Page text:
LG DN 192PH DVD player

The DN 192PH is a better-than-average player that will surprise you with a few tricks, though it may also disappoint in parts.

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tech2 rating

0/5

avg. user rating

0/5

LG DN 192PH DVD player



It's been raining LG all week. First there was the 42 inch TV that we had fun tweaking, and now we have a brand-new DVD player called the DN 192PH.

An upgrade from the consumer-friendly and highly popular DN 191H, this is a budget DVD player. It comes in the sub-5000 category (Rs. 4990 MRP) so we decided to treat it fairly. We gave it a go with our DVDs and also lined up couple of DivX discs to see what it's capable of.

LG DN 192PH DVD player

Design
Thankfully the player doesn’t come covered with colorful stickers – we mean those stickers that raucously announce all the supported formats and features. Instead it has a sober look; there's just one small sticker on the front saying ‘HDMI’ and ‘USB’, probably the USPs of the device.

Size-wise it's as slim as they come these days; weight-wise it could double as a Frisbee. The chassis has a slightly off-white color for the top panel, while the sides and bottom are the regular light gray, with the mildest luster possible.

The buttons are shiny silver, with the function names etched in their center. They are located on the top panel, not on the front, so that's something different. The LG Logo perches itself on the extreme left, while the DVD tray is squarely in the center.

On the right of the front panel is a flap that opens out to expose the USB port; something that’s caught on in mainstream DVD players these past couple of years.

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Features
The DN 192PH can play a variety of formats, such as DVD, VCD, MP3, DivX (but not WMV). The outputs included are sufficient, with a set of Composite, S-Video, Component, and one smug little HDMI output too, positioned on its own away from the others.

The time has come when progressive scan output is always available; it’s HDMI that has to be sought after. Digital audio outputs are also present; decoding capabilities are provided by none other than Dolby 5.1 We planned to use this connection and see the DN192’s upscaling capabilities.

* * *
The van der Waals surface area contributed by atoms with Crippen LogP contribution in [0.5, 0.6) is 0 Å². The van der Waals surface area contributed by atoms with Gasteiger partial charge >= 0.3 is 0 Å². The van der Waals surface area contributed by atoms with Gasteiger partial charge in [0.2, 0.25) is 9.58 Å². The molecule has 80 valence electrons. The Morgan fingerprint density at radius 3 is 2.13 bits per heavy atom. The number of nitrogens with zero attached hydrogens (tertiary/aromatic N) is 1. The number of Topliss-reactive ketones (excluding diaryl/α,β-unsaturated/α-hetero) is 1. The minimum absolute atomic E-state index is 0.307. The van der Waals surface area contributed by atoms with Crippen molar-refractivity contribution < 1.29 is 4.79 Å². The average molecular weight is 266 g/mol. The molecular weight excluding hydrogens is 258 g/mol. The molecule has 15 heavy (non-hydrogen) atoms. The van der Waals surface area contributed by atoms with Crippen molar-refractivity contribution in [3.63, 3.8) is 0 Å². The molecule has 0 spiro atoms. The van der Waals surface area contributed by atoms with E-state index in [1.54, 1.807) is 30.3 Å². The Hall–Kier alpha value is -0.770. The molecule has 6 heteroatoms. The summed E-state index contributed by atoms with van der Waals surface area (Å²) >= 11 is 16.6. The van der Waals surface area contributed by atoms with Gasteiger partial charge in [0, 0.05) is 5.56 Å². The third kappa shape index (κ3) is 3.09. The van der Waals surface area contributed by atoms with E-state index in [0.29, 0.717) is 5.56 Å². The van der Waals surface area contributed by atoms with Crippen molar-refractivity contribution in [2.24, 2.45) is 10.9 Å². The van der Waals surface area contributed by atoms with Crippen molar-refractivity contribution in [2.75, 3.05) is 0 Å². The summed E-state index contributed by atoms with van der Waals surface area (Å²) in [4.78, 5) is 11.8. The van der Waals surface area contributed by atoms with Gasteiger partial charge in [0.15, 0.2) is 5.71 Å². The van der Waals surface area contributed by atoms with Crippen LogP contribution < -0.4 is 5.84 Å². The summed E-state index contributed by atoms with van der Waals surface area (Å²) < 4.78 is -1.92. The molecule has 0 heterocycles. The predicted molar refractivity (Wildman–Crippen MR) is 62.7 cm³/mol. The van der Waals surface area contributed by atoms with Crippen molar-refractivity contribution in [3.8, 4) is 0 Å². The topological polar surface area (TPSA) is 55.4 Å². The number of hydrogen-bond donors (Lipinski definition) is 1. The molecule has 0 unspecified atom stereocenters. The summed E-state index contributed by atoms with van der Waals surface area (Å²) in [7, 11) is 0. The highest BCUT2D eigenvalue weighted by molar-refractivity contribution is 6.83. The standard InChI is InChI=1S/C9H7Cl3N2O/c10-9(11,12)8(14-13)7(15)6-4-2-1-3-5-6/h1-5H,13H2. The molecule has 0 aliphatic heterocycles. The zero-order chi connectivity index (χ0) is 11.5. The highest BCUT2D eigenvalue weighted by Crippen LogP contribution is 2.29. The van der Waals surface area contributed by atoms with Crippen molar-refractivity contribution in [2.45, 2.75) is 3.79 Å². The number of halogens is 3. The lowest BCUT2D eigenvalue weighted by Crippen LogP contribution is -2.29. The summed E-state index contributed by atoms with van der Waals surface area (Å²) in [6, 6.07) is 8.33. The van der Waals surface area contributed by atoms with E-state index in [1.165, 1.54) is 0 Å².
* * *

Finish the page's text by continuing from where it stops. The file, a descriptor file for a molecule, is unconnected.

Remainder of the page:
The aforementioned USB port is also there in the front, through which you can play media off your USB stick.

Performance
Straight up we put in the Star Wars trilogy (one by one) to see what this baby can do, and let me tell you some: it can do enough stuff and it can do it quite well. For a sub-5000 DVD player, the tightness in the frames and detail in the picture was commendable. Not spectacular, but commendable.

We were watching the material via HDMI, and frankly the upscaling was better than I expected. So now it’s possible to have HD resolution via a mainstream DVD player, which is something in itself. The processing chip was doing fine, though sometimes in some motion scenes clarity was shattered totally with the advent of stuttering effects.

While viewing the test disc, colors were quite to the point, though greens in my opinion acquired a fluorescent tinge, and this wasn’t a problem with the LCD screen. We saw occasional banding of colors; that is, the gradients were not smooth enough. But that’s expecting too much; most hi-fi players can’t do this with ease.

We played songs through the USB jack, and these sounded all right, though the response was slow. The menu design and remote are okay, but could have been better. The good thing is that everything is readable and accessible without much strain and stress.

Conclusion
Our ratings are strictly according to the price, and at Rs.4990 this unit does offer you something good. It would merit a better-than-average rating if viewed in HDMI. There are a couple of other choices out there that can compete, and are arguably better in price and performance. But then LG is one of the leaders in mainstream DVD players, which by the way sell ten times more than hi-fi DVD players.

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